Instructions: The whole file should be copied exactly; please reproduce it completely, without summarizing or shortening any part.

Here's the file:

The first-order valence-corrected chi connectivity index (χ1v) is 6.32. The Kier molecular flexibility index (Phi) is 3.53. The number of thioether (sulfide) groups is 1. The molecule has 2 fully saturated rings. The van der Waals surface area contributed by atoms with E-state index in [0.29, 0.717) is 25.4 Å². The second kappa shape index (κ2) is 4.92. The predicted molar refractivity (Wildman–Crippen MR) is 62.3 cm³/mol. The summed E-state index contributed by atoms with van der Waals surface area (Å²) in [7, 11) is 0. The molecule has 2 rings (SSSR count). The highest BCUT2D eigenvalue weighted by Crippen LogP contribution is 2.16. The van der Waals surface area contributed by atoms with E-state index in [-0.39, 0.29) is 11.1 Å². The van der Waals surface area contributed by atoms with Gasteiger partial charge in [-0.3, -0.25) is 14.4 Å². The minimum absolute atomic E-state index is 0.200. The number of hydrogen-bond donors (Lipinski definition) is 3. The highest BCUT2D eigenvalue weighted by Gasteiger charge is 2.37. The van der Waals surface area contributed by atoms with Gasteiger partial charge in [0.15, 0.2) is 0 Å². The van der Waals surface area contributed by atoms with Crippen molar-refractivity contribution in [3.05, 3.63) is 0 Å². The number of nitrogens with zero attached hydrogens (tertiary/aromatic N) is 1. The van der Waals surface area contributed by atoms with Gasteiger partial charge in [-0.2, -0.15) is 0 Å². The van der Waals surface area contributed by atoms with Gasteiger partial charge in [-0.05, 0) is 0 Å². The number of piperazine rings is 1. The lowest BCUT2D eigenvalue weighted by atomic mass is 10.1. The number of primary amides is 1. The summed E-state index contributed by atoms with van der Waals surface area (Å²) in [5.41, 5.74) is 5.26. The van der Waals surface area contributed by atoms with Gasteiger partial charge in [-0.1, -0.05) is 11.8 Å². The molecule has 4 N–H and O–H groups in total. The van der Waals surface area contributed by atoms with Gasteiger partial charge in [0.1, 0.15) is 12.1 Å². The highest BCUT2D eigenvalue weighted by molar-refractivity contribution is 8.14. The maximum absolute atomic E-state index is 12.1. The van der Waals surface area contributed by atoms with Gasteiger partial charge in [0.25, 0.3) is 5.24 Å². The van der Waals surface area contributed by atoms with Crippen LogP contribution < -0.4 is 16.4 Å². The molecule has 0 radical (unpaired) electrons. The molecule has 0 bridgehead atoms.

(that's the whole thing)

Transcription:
The first-order valence-corrected chi connectivity index (χ1v) is 6.32. The Kier molecular flexibility index (Phi) is 3.53. The number of thioether (sulfide) groups is 1. The molecule has 2 fully saturated rings. The van der Waals surface area contributed by atoms with E-state index in [0.29, 0.717) is 25.4 Å². The second kappa shape index (κ2) is 4.92. The predicted molar refractivity (Wildman–Crippen MR) is 62.3 cm³/mol. The summed E-state index contributed by atoms with van der Waals surface area (Å²) in [7, 11) is 0. The molecule has 2 rings (SSSR count). The highest BCUT2D eigenvalue weighted by Crippen LogP contribution is 2.16. The van der Waals surface area contributed by atoms with E-state index in [-0.39, 0.29) is 11.1 Å². The van der Waals surface area contributed by atoms with Gasteiger partial charge in [-0.3, -0.25) is 14.4 Å². The minimum absolute atomic E-state index is 0.200. The number of hydrogen-bond donors (Lipinski definition) is 3. The highest BCUT2D eigenvalue weighted by Gasteiger charge is 2.37. The van der Waals surface area contributed by atoms with Gasteiger partial charge in [0.15, 0.2) is 0 Å². The van der Waals surface area contributed by atoms with Crippen molar-refractivity contribution in [3.05, 3.63) is 0 Å². The number of nitrogens with zero attached hydrogens (tertiary/aromatic N) is 1. The van der Waals surface area contributed by atoms with Gasteiger partial charge in [-0.2, -0.15) is 0 Å². The van der Waals surface area contributed by atoms with Gasteiger partial charge in [-0.05, 0) is 0 Å². The number of piperazine rings is 1. The lowest BCUT2D eigenvalue weighted by atomic mass is 10.1. The number of primary amides is 1. The summed E-state index contributed by atoms with van der Waals surface area (Å²) in [5.41, 5.74) is 5.26. The van der Waals surface area contributed by atoms with Gasteiger partial charge in [-0.1, -0.05) is 11.8 Å². The molecule has 4 N–H and O–H groups in total. The van der Waals surface area contributed by atoms with Gasteiger partial charge in [0.1, 0.15) is 12.1 Å². The highest BCUT2D eigenvalue weighted by molar-refractivity contribution is 8.14. The maximum absolute atomic E-state index is 12.1. The van der Waals surface area contributed by atoms with Gasteiger partial charge in [0.25, 0.3) is 5.24 Å². The van der Waals surface area contributed by atoms with Crippen LogP contribution < -0.4 is 16.4 Å². The molecule has 0 radical (unpaired) electrons. The molecule has 0 bridgehead atoms.